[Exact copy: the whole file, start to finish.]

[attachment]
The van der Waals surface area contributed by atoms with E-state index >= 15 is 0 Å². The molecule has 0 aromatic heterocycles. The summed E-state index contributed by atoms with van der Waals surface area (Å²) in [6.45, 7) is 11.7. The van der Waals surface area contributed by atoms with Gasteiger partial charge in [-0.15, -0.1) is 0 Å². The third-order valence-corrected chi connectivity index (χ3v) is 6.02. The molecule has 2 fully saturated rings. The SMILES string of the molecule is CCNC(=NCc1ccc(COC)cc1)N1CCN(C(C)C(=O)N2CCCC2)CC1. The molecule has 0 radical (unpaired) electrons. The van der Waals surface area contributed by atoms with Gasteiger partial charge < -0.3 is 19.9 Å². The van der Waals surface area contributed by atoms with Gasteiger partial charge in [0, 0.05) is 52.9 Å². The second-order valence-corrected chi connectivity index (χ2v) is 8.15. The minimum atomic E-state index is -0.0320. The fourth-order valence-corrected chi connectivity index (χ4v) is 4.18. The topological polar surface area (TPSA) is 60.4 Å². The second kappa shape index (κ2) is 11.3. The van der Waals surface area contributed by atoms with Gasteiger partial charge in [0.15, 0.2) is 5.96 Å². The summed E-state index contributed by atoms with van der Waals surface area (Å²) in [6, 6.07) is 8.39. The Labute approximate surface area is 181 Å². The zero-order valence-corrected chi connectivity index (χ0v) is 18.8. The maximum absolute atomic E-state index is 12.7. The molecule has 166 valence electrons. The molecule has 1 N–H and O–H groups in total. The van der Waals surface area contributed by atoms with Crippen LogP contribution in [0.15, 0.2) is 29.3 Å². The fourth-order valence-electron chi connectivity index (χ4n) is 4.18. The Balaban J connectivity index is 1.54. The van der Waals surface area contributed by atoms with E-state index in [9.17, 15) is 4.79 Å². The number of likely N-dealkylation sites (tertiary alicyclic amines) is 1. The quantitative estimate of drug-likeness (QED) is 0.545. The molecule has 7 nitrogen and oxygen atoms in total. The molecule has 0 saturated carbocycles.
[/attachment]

The van der Waals surface area contributed by atoms with E-state index >= 15 is 0 Å². The molecule has 0 aromatic heterocycles. The summed E-state index contributed by atoms with van der Waals surface area (Å²) in [6.45, 7) is 11.7. The van der Waals surface area contributed by atoms with Gasteiger partial charge in [-0.15, -0.1) is 0 Å². The third-order valence-corrected chi connectivity index (χ3v) is 6.02. The molecule has 2 fully saturated rings. The SMILES string of the molecule is CCNC(=NCc1ccc(COC)cc1)N1CCN(C(C)C(=O)N2CCCC2)CC1. The molecule has 0 radical (unpaired) electrons. The van der Waals surface area contributed by atoms with Gasteiger partial charge < -0.3 is 19.9 Å². The van der Waals surface area contributed by atoms with Gasteiger partial charge in [0, 0.05) is 52.9 Å². The second-order valence-corrected chi connectivity index (χ2v) is 8.15. The minimum atomic E-state index is -0.0320. The fourth-order valence-corrected chi connectivity index (χ4v) is 4.18. The topological polar surface area (TPSA) is 60.4 Å². The second kappa shape index (κ2) is 11.3. The van der Waals surface area contributed by atoms with Gasteiger partial charge in [0.15, 0.2) is 5.96 Å². The summed E-state index contributed by atoms with van der Waals surface area (Å²) in [6, 6.07) is 8.39. The Labute approximate surface area is 181 Å². The zero-order valence-corrected chi connectivity index (χ0v) is 18.8. The maximum absolute atomic E-state index is 12.7. The molecule has 166 valence electrons. The molecule has 1 N–H and O–H groups in total. The van der Waals surface area contributed by atoms with Crippen LogP contribution in [0.15, 0.2) is 29.3 Å². The fourth-order valence-electron chi connectivity index (χ4n) is 4.18. The Balaban J connectivity index is 1.54. The van der Waals surface area contributed by atoms with E-state index in [9.17, 15) is 4.79 Å². The number of likely N-dealkylation sites (tertiary alicyclic amines) is 1. The quantitative estimate of drug-likeness (QED) is 0.545. The molecule has 7 nitrogen and oxygen atoms in total. The molecule has 0 saturated carbocycles.